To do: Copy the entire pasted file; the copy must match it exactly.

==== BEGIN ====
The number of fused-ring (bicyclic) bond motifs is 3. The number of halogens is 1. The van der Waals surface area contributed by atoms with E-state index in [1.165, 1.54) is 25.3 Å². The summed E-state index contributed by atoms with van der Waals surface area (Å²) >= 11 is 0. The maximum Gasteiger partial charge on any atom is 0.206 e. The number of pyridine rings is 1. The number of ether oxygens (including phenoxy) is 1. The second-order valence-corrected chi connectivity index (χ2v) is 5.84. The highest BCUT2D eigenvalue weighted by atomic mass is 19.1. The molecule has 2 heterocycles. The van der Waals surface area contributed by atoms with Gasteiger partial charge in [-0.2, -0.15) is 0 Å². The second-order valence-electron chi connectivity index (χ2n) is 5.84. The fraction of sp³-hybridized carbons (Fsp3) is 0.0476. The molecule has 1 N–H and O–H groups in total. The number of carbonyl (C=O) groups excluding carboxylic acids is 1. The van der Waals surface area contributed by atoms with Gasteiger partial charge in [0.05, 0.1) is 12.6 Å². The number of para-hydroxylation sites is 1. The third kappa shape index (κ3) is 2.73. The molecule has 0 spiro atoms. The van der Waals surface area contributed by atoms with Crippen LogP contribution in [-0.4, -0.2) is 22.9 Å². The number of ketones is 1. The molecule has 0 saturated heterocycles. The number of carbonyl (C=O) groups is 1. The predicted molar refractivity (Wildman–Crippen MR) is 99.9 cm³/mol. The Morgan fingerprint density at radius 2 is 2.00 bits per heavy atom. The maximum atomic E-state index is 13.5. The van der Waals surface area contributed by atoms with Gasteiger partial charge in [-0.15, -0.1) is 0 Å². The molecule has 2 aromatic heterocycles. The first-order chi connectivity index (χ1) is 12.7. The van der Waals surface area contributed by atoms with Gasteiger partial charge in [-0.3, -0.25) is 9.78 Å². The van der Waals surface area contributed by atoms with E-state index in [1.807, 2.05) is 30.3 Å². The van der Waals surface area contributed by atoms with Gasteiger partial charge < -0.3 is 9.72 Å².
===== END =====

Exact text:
The number of fused-ring (bicyclic) bond motifs is 3. The number of halogens is 1. The van der Waals surface area contributed by atoms with E-state index in [1.165, 1.54) is 25.3 Å². The summed E-state index contributed by atoms with van der Waals surface area (Å²) >= 11 is 0. The maximum Gasteiger partial charge on any atom is 0.206 e. The number of pyridine rings is 1. The number of ether oxygens (including phenoxy) is 1. The second-order valence-corrected chi connectivity index (χ2v) is 5.84. The highest BCUT2D eigenvalue weighted by atomic mass is 19.1. The molecule has 2 heterocycles. The van der Waals surface area contributed by atoms with Gasteiger partial charge in [-0.2, -0.15) is 0 Å². The second-order valence-electron chi connectivity index (χ2n) is 5.84. The fraction of sp³-hybridized carbons (Fsp3) is 0.0476. The molecule has 1 N–H and O–H groups in total. The number of carbonyl (C=O) groups excluding carboxylic acids is 1. The van der Waals surface area contributed by atoms with Gasteiger partial charge in [0.05, 0.1) is 12.6 Å². The number of para-hydroxylation sites is 1. The third kappa shape index (κ3) is 2.73. The molecule has 0 spiro atoms. The van der Waals surface area contributed by atoms with Crippen LogP contribution in [-0.4, -0.2) is 22.9 Å². The number of ketones is 1. The molecule has 0 saturated heterocycles. The number of carbonyl (C=O) groups is 1. The predicted molar refractivity (Wildman–Crippen MR) is 99.9 cm³/mol. The Morgan fingerprint density at radius 2 is 2.00 bits per heavy atom. The maximum atomic E-state index is 13.5. The van der Waals surface area contributed by atoms with Gasteiger partial charge in [-0.15, -0.1) is 0 Å². The molecule has 2 aromatic heterocycles. The first-order chi connectivity index (χ1) is 12.7. The van der Waals surface area contributed by atoms with Gasteiger partial charge in [-0.3, -0.25) is 9.78 Å². The van der Waals surface area contributed by atoms with E-state index in [1.807, 2.05) is 30.3 Å². The van der Waals surface area contributed by atoms with Gasteiger partial charge < -0.3 is 9.72 Å².